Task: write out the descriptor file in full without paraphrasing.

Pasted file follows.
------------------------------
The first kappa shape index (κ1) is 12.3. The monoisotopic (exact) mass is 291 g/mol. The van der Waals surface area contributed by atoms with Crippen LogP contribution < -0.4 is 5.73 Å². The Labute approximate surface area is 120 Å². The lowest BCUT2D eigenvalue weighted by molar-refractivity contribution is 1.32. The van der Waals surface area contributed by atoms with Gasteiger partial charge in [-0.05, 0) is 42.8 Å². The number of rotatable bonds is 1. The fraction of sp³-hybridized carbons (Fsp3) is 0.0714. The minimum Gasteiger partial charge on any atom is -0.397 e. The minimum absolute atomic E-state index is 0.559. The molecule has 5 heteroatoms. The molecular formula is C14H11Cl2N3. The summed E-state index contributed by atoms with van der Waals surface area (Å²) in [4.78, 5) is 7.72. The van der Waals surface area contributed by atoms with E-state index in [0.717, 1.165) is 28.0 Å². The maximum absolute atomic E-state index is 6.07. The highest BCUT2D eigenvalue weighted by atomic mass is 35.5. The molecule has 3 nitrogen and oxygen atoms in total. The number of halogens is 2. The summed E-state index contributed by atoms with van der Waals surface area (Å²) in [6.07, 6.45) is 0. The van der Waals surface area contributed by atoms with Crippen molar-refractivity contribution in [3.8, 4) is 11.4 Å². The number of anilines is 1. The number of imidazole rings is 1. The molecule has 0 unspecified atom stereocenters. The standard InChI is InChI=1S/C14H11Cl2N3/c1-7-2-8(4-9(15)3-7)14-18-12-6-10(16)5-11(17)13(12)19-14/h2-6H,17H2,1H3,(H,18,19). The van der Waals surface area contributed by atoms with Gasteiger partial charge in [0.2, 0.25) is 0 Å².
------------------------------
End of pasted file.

The first kappa shape index (κ1) is 12.3. The monoisotopic (exact) mass is 291 g/mol. The van der Waals surface area contributed by atoms with Crippen LogP contribution < -0.4 is 5.73 Å². The Labute approximate surface area is 120 Å². The lowest BCUT2D eigenvalue weighted by molar-refractivity contribution is 1.32. The van der Waals surface area contributed by atoms with Gasteiger partial charge in [-0.05, 0) is 42.8 Å². The number of rotatable bonds is 1. The fraction of sp³-hybridized carbons (Fsp3) is 0.0714. The minimum Gasteiger partial charge on any atom is -0.397 e. The minimum absolute atomic E-state index is 0.559. The molecule has 5 heteroatoms. The molecular formula is C14H11Cl2N3. The summed E-state index contributed by atoms with van der Waals surface area (Å²) in [4.78, 5) is 7.72. The van der Waals surface area contributed by atoms with E-state index in [0.717, 1.165) is 28.0 Å². The maximum absolute atomic E-state index is 6.07. The highest BCUT2D eigenvalue weighted by atomic mass is 35.5. The molecule has 3 nitrogen and oxygen atoms in total. The number of halogens is 2. The summed E-state index contributed by atoms with van der Waals surface area (Å²) in [6.07, 6.45) is 0. The van der Waals surface area contributed by atoms with Crippen molar-refractivity contribution in [3.8, 4) is 11.4 Å². The number of anilines is 1. The number of imidazole rings is 1. The molecule has 0 unspecified atom stereocenters. The standard InChI is InChI=1S/C14H11Cl2N3/c1-7-2-8(4-9(15)3-7)14-18-12-6-10(16)5-11(17)13(12)19-14/h2-6H,17H2,1H3,(H,18,19). The van der Waals surface area contributed by atoms with Gasteiger partial charge in [0.2, 0.25) is 0 Å².